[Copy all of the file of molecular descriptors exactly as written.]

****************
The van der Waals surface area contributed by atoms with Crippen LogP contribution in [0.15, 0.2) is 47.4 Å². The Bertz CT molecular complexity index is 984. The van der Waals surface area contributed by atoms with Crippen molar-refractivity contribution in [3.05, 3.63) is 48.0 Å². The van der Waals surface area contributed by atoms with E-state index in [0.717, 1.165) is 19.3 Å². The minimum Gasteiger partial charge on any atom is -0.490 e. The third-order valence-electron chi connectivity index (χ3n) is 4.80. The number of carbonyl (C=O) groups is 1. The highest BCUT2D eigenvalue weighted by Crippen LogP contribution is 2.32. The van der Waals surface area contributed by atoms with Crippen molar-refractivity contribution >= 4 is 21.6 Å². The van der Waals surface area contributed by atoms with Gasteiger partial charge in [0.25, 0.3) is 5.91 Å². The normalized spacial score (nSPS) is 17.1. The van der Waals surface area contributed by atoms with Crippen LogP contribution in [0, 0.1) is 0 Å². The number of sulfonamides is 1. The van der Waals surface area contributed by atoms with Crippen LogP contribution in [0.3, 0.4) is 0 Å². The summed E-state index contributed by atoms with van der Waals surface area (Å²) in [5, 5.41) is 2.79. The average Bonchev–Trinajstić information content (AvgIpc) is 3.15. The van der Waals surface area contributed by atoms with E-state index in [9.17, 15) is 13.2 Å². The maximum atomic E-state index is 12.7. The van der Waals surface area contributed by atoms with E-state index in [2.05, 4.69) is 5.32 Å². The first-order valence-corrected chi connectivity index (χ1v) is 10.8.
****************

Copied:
The van der Waals surface area contributed by atoms with Crippen LogP contribution in [0.15, 0.2) is 47.4 Å². The Bertz CT molecular complexity index is 984. The van der Waals surface area contributed by atoms with Crippen molar-refractivity contribution in [3.05, 3.63) is 48.0 Å². The van der Waals surface area contributed by atoms with E-state index in [0.717, 1.165) is 19.3 Å². The minimum Gasteiger partial charge on any atom is -0.490 e. The third-order valence-electron chi connectivity index (χ3n) is 4.80. The number of carbonyl (C=O) groups is 1. The highest BCUT2D eigenvalue weighted by Crippen LogP contribution is 2.32. The van der Waals surface area contributed by atoms with Crippen molar-refractivity contribution >= 4 is 21.6 Å². The van der Waals surface area contributed by atoms with Gasteiger partial charge in [0.25, 0.3) is 5.91 Å². The normalized spacial score (nSPS) is 17.1. The van der Waals surface area contributed by atoms with Crippen LogP contribution in [0, 0.1) is 0 Å². The number of sulfonamides is 1. The van der Waals surface area contributed by atoms with Crippen LogP contribution in [0.3, 0.4) is 0 Å². The summed E-state index contributed by atoms with van der Waals surface area (Å²) in [5, 5.41) is 2.79. The average Bonchev–Trinajstić information content (AvgIpc) is 3.15. The van der Waals surface area contributed by atoms with E-state index in [9.17, 15) is 13.2 Å². The maximum atomic E-state index is 12.7. The van der Waals surface area contributed by atoms with E-state index in [2.05, 4.69) is 5.32 Å². The first-order valence-corrected chi connectivity index (χ1v) is 10.8.